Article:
The publication of [Charles]Darwin’s On the Origin of Species in 1859, combined with advances in microscopy, forced scientists to revise Linnaeus’s original three kingdoms to include the tiniest critters, including newly visible ones like amoebae and E. coli. Scientists wrestled with how to integrate microbial wildlife into the tree of life for the next 100 years. By the mid-20th century, however, biologists and taxonomists had mostly settled on a tree with five major branches: protists, fungi, plants, animals, and bacteria. It’s the classification system that many people learned in high school biology class.
Woese and other biologists weren’t convinced, though. Originally a physics major at Amherst College in Massachusetts and having received a PhD in biophysics from Yale in 1953, Woese believed that there had to be a more objective, data-driven way to classify life. Woese was particularly interested in how microbes fit into the classification of life, which had escaped a rigorous genealogy up until that point.
He arrived at the University of Illinois Urbana-Champaign as a microbiologist in the mid-1960s, shortly after James Watson and Francis Crick won the Nobel prize for their characterization of DNA’s double-helix form. It was the heyday of DNA. Woese was enthralled. He believed that DNA could unlock the hidden relationships between different organisms. In 1969, Woese wrote a letter to Crick, stating that:
” …this can be done by using the cell’s ‘internal fossil record’—i.e., the primary structures of various genes. Therefore, what I want to do is to determine primary structures for a number of genes in a very diverse group of organisms, on the hope that by deducing rather ancient ancestor sequences for these genes, one will eventually be in the position of being able to see features of the cell’s evolution….”
This type of thinking was “radically new,” says Norman Pace, a microbiologist at the University of Colorado, Boulder. “No one else was thinking in this direction at the time, to look for sequence-based evidence of life’s diversity.”
Although the field of genetics was still quite young, biologists had already figured out some of the basics of how evolution worked at the molecular level. When a cell copies its DNA before dividing in two, the copies aren’t perfectly identical. Mistakes inevitably creep in. Over time, this can lead to significant changes in the sequence of nucleotides and the proteins they code for. By finding genes with sites that mutate at a known rate—say 4 mutations per site per million years—scientists could use them as an evolutionary clock that would give biologists an idea of how much time had passed since two species last shared a common ancestor.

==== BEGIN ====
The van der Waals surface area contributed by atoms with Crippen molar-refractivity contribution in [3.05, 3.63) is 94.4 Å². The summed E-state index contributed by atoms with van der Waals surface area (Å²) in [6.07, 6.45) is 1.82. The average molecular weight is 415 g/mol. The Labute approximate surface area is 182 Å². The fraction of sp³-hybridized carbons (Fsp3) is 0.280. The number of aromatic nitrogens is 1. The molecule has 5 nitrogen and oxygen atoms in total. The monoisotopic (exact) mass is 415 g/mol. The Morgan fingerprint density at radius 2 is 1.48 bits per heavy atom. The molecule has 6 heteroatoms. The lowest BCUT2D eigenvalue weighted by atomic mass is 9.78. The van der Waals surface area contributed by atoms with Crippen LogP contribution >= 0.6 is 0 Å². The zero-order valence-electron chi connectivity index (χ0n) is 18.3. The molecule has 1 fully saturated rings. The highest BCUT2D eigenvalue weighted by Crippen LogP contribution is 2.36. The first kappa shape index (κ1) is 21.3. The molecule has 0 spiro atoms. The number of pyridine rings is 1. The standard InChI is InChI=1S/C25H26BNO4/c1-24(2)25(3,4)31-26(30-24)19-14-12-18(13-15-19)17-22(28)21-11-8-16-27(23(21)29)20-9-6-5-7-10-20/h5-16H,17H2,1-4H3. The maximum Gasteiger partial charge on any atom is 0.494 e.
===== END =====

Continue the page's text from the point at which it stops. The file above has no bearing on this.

To create his evolutionary tree of life, then, Woese would need to choose a gene that was present in every known organism, one that was copied from generation to generation with a high degree of precision and mutated very slowly, so he would be able to track it over billions of years of evolution.
“This would let him make a direct measure of evolutionary history,” Pace says. “By tracking these gene sequences over time, he could calculate the evolutionary distance between two organisms and make a map of how life on Earth may have evolved.”
Some of the most ancient genes are those coding for molecules known as ribosomal RNAs. In ribosomes, parts of the cell that float around the soupy cytoplasm, proteins and ribosomal RNA, or rRNA, work together to crank out proteins. Each ribosome is composed of large and small subunits, which are similar in both simple, single-celled prokaryotes and more complex eukaryotes. Woese had several different rRNA molecules to choose from in the various subunits, which are classified based on their length. At around 120 nucleotides long, 5S rRNA wasn’t big enough to use to compare lots of different organisms. On the other end of the spectrum, 23S rRNA was more than 2300 nucleotides long, making it far too difficult for Woese to sequence using the technologies of the time. The Goldilocks molecule—long enough to allow for meaningful comparisons but not too long and difficult to sequence—was 16S rRNA in prokaryotes and its slightly longer eukaryotic equivalent, 18S rRNA. Woese decided to use these to create his quantitative tree of life.